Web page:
Adapted from a recent online discussion.
DEAR CAROLYN: I met a guy in 2011 and we fell in love. At the time he had a girlfriend and she was pregnant, but I was OK with it! She found out and started sending me insulting messages to which I never responded.
At the end of 2011, I broke up with the guy because I wanted him to be a good father and boyfriend to the baby and lady. In 2012, the lady befriended me and we became close. I’ve always had contact with the guy and he promised me that one day we will be together.
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Now they broke up and the guy asked me to give our relationship a chance. How and when do I tell her I’m planning on giving my relationship with him a chance?
DEAR S: Tell her as soon as you’re ready for her to dump you — and to recognize you befriended her as a convenience while you waited for her child’s father to come back on the market.
I suggest also waiting until you’re ready to see that her dim view of your character will be dead-on accurate — that is, if you proceed with your plan to claim the spoils of not just waiting for this little family to fail, but also helping it fail by staying romantically in touch with this guy throughout.
So when you’re ready to face the reality of being that person, go for it. If you’re not ready, please take a hard look at who you’ve become.
DEAR CAROLYN: I’ve been in a relationship for 10 years. We split a year ago and I moved on, but he wanted to try again. I did, too.
I think the time apart did worlds for us, but now I see an old problem creeping back: We define our future differently. He wants to continue our two-city commute I can only do that if I feel like I have two homes.
He has helped to shape ours here (new place, buying furniture together), but he won’t change anything at his.
I’ve tried everything but an ultimatum. It’s not my style nor do I think it’d be well-received. I love him, but I love feeling like I’m home with him more. Thoughts?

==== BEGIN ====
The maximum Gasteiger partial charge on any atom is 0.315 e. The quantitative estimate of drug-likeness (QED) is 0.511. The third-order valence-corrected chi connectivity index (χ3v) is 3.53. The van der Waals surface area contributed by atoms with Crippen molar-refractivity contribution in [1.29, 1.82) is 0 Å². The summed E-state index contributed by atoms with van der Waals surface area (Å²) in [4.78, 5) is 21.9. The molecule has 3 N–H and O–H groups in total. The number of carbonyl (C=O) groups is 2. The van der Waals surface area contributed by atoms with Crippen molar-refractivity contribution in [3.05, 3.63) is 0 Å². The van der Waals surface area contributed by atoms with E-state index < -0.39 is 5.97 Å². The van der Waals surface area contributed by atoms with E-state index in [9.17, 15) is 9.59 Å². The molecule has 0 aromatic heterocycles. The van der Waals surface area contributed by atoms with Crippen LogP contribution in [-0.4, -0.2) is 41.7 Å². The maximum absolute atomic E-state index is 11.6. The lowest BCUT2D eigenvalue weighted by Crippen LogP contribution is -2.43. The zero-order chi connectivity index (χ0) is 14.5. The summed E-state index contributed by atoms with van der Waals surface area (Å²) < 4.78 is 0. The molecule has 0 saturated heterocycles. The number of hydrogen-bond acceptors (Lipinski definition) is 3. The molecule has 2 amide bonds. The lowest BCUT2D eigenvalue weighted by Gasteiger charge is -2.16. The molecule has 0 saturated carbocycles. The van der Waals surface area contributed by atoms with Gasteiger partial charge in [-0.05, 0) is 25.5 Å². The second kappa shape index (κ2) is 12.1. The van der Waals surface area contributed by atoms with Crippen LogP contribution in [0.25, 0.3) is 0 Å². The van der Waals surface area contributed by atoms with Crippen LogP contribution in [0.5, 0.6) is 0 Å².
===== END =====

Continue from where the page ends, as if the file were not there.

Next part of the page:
— Not So Sure Now
DEAR NOT SO SURE NOW: I never want to be the messenger of shouldas, but this one’s glaring: While you were still discussing it was the time to draw this line.
It’s not impossible now, it’s just harder because you don’t have the natural leverage afforded to you by the open question of whether you’d get back together. Now you have to spell out your terms.
You need to talk about it so take care to frame it not in terms of consequences to him, but to you.
Start by taking responsibility.
Then state the need: “I love you. I also love feeling like I’m at home. I still don’t feel at home at your place.”
Then state the significance.
The unspoken question you’re asking here is, “Will you do this because it matters to me?” where an ultimatum would ask, “Will you do this because I’m taking hostage something that matters to you?”
It’s not about the substance of what you’re asking; one half of a couple is always free to ask and the other half is always free to say no and both are free to decide how to handle the relationship based on the outcome. What’s relevant is the difference between asking him to give to you, and threatening to take from him. The former stays on your side of the line, the latter crosses it.
Email Carolyn at firstname.lastname@example.org and follow her on Facebook at www.facebook.com/carolyn.hax. Find her columns daily at www.seattletimes.com/living